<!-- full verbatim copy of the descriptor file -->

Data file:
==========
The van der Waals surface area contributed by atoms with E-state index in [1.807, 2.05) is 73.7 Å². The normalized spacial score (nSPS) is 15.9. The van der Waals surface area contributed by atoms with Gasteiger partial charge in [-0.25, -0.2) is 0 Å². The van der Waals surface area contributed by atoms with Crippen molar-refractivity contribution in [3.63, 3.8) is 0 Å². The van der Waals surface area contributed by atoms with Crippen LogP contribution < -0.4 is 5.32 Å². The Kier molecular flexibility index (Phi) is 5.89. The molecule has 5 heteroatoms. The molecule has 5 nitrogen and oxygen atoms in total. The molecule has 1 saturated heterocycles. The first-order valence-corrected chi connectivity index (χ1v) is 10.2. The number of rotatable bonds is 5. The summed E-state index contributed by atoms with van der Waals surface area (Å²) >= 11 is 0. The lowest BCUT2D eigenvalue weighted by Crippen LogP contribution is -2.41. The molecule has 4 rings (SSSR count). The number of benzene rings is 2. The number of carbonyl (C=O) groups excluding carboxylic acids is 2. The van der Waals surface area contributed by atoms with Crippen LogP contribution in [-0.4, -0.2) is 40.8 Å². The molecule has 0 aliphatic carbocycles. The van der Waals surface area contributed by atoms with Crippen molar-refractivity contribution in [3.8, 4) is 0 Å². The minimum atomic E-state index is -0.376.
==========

The van der Waals surface area contributed by atoms with E-state index in [1.807, 2.05) is 73.7 Å². The normalized spacial score (nSPS) is 15.9. The van der Waals surface area contributed by atoms with Gasteiger partial charge in [-0.25, -0.2) is 0 Å². The van der Waals surface area contributed by atoms with Crippen molar-refractivity contribution in [3.63, 3.8) is 0 Å². The van der Waals surface area contributed by atoms with Crippen LogP contribution < -0.4 is 5.32 Å². The Kier molecular flexibility index (Phi) is 5.89. The molecule has 5 heteroatoms. The molecule has 5 nitrogen and oxygen atoms in total. The molecule has 1 saturated heterocycles. The first-order valence-corrected chi connectivity index (χ1v) is 10.2. The number of rotatable bonds is 5. The summed E-state index contributed by atoms with van der Waals surface area (Å²) >= 11 is 0. The lowest BCUT2D eigenvalue weighted by Crippen LogP contribution is -2.41. The molecule has 4 rings (SSSR count). The number of benzene rings is 2. The number of carbonyl (C=O) groups excluding carboxylic acids is 2. The van der Waals surface area contributed by atoms with Crippen LogP contribution in [-0.4, -0.2) is 40.8 Å². The molecule has 0 aliphatic carbocycles. The van der Waals surface area contributed by atoms with Crippen molar-refractivity contribution in [3.8, 4) is 0 Å². The minimum atomic E-state index is -0.376.